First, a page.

[C]olor me unimpressed with the argument that I have more to fear from the talk radio right than I do the incarcerating-and-assassinating state. ... In addition to the hundreds killed without so much as a show trial by hellfire missiles since the glorious advent of The Liberal Ascendancy, agents of the U.S. government have been implicated in several headline-grabbing atrocities, the latest of which involved the pre-dawn slaying of a pair of pregnant women and a teenage girl. That female civilians are being killed at a level on par with Afghan males is no doubt being hailed in the halls of Brookings as a feminist triumph, but it's more troubling to me than the idea of some people questioning the legitimacy of the perpetrators' employer.
Perhaps they shouldn't just be ignored, but until Glenn Beck's followers kill two dozen people in a remote village, I'm going to spend most of my time focusing on those with control over the tanks and nuclear weapons. And rather than seeking to bolster the state and reinforce the idea of some mythical, mystical social contract, I just might seek to undermine this government, so far as I can, for as long as it continues enriching a politically connected corporate elite while imprisoning and enlisting the rest of its population, no matter how "duly elected" our politicians might be as a result of the sham two-party electoral system. When political leaders are engaged in senseless war and widespread human rights abuses -- and the occupation of Afghanistan and the U.S. prison system at home and abroad qualify -- the person of conscience's duty is not to the state but to justice, which usually means opposing the state and questioning its presumed legitimacy.
But you can be sure that most of our conscience-laden progressives will be more upset about Obama's move to open up vast tracts of coastal waters to oil drilling than his intensification of the wars of dominion on the imperial frontiers. (Obama's oil caper is yet another example where he is treading farther rightward than even Dubya dared to go. But Arthur Silber, among others, nailed this long ago, back during the campaign: Obama's more presentable persona will allow him to entrench and expand the militarist-corporatist system far more effectively than any bumbling, bellicose right-winger could.)
One should never dismiss the "yearning for fascism" that is abroad in the country, of course, a fell and growing mood that Chris Hedges describes so well here. Hedges also locates one of the root causes of this yearning: the complete and utter collapse of the 'left' (using that term very broadly to mean alternatives to the militarist-corporatist imperial system), and its eager co-option by one of the principal pillars of that system: the Democratic Party. As Hedges notes:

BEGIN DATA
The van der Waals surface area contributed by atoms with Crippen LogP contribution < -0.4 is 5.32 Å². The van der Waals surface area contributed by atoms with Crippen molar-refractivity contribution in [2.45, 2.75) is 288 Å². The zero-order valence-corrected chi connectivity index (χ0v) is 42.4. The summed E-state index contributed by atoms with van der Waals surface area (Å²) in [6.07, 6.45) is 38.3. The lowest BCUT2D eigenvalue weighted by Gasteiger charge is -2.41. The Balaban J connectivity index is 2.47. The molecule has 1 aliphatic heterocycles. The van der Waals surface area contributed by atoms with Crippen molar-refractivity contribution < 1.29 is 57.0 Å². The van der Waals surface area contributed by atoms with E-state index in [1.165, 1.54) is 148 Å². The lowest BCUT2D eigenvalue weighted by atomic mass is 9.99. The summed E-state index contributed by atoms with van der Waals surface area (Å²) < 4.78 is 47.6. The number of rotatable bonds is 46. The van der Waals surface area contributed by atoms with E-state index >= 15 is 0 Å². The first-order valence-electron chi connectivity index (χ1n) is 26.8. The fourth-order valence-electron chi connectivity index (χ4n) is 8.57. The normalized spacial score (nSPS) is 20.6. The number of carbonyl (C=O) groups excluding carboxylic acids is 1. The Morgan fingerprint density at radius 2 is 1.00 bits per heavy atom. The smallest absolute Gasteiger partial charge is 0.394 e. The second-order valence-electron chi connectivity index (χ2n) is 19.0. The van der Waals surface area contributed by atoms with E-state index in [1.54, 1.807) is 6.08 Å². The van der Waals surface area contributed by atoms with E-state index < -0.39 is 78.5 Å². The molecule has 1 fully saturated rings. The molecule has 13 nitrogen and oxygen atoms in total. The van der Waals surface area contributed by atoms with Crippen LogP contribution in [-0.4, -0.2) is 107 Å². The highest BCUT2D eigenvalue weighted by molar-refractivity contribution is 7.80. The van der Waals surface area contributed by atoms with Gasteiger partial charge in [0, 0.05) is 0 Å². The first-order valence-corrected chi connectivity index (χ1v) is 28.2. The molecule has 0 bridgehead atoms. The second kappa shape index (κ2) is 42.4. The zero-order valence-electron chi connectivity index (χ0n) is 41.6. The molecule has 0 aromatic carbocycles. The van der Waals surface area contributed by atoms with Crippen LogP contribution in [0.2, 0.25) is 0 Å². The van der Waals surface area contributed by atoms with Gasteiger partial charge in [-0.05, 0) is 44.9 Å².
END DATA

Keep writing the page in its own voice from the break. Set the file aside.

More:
The Democrats and their liberal apologists are so oblivious to the profound personal and economic despair sweeping through this country that they think offering unemployed people the right to keep their unemployed children on their nonexistent health care policies is a step forward. They think that passing a jobs bill that will give tax credits to corporations is a rational response to an unemployment rate that is, in real terms, close to 20 percent. They think that making ordinary Americans, one in eight of whom depends on food stamps to eat, fork over trillions in taxpayer dollars to pay for the crimes of Wall Street and war is acceptable. They think that the refusal to save the estimated 2.4 million people who will be forced out of their homes by foreclosure this year is justified by the bloodless language of fiscal austerity. The message is clear. Laws do not apply to the power elite. Our government does not work. And the longer we stand by and do nothing, the longer we refuse to embrace and recognize the legitimate rage of the working class, the faster we will see our anemic democracy die ... If we do not embrace this outrage and distrust as our own it will be expressed through a terrifying right-wing backlash.